California prison system agrees to end racial segregation

California prison system agrees to end racial segregation
An agreement reached this week in California will see that prison officials are no longer allowed to segregate inmates by race in the event of lockdowns at facilities across the state.

The Los Angeles Times on Wednesday published a stipulated settlement reached between the state’s prison system and a group of inmates that should once and for all resolve a long-standing class action suit filed High Desert State Prison inmate Robert Mitchell in 2008.

According to the Times, Mitchell claimed in a 2008 filing that it was the California Department of Corrections and Rehabilitation’s policy that "when there is an incident involving any race, all inmates of that race are locked up.” The instance that spawned the suit, an inmate-on-guard attack in 2006 at High Desert, left all black detainees confined to an African American-only wing of the facility for 14 months, solely because of race, which prison officials argued was necessary to control violent prison gangs that are often ethnicity-exclusive. Once the agreement posted by the paper this week becomes official, then that will change.

“The parties have conducted extensive negotiations over several months to resolve Plaintiffs’ demands that CDCR change its statewide policies and practices concerning modified programs and lockdowns,” the settlement reads in part. “Those negotiations have been undertaken at arm’s length and in good faith between Plaintiffs’ counsel and high-ranking state officials and their counsel. The parties have reached agreement on statewide policies and practices that CDCR has already begun to implement to settle Plaintiffs’ claims for declaratory and injunctive relief. The parties freely, voluntarily, and knowingly, with the advice of counsel, enter into this Stipulation for that purpose.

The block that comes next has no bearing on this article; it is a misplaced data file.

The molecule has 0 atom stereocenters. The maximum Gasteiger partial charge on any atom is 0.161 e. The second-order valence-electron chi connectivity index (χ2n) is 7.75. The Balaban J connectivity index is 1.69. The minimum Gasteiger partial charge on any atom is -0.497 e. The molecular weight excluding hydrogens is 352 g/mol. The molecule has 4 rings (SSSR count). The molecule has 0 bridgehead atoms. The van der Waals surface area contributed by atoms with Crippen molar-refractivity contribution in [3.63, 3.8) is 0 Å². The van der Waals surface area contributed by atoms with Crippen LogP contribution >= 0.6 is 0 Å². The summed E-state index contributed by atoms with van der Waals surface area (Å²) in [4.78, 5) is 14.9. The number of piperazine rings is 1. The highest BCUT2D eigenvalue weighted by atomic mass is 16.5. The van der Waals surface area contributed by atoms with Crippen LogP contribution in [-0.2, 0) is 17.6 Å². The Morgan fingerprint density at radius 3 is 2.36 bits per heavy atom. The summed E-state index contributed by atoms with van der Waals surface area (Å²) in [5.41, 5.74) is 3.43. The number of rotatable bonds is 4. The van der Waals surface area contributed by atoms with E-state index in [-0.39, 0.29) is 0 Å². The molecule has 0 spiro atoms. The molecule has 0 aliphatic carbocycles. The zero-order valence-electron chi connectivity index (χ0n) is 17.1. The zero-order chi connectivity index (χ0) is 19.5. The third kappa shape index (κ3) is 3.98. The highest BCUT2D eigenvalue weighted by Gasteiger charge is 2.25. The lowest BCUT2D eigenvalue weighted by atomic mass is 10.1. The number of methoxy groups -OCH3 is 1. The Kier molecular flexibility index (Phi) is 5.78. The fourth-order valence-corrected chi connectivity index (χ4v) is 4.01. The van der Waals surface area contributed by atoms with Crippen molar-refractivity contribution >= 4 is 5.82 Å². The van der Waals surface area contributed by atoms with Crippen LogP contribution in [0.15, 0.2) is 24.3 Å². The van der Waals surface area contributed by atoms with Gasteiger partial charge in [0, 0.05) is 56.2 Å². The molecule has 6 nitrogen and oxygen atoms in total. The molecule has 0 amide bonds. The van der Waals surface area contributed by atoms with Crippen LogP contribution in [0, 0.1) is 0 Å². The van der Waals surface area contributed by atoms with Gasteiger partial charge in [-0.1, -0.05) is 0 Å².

Specifically, the settlement says the CDCR will no longer implement race-based modified programs or lockdowns, and that, instead, security measures taken to control inmates in certain circumstances will be imposed based on individualized threat assessments.

“CDCR will only place an inmate on a modified program that impacts a security threat group if an individualized review of that inmate’s central file indicates an affiliation, based on sufficiently reliable and current information, with the security-threat group impacted by the modified program,” it reads.

Additionally, the settlement stipulates that inmates subjected to any sort of lockdown must be allowed to partake in outdoor activity time if the duration of the period exceeds 14 days: a major change given that, according to the Associated Press, prison officials in the Golden State impose more than 600 lockdowns in an average year.

"The prisons will still be able to maintain security, while prisoners will no longer be targeted for lengthy lockdowns just because of their race or ethnicity," Rebekah Evenson, an attorney for the prisoners, said of the agreement in a statement to Reuters.

"We see this as a tremendous result," Evenson told the Times.

A federal judge is expected to next review the agreement at an upcoming hearing, Reuters reported, and will then likely approve it.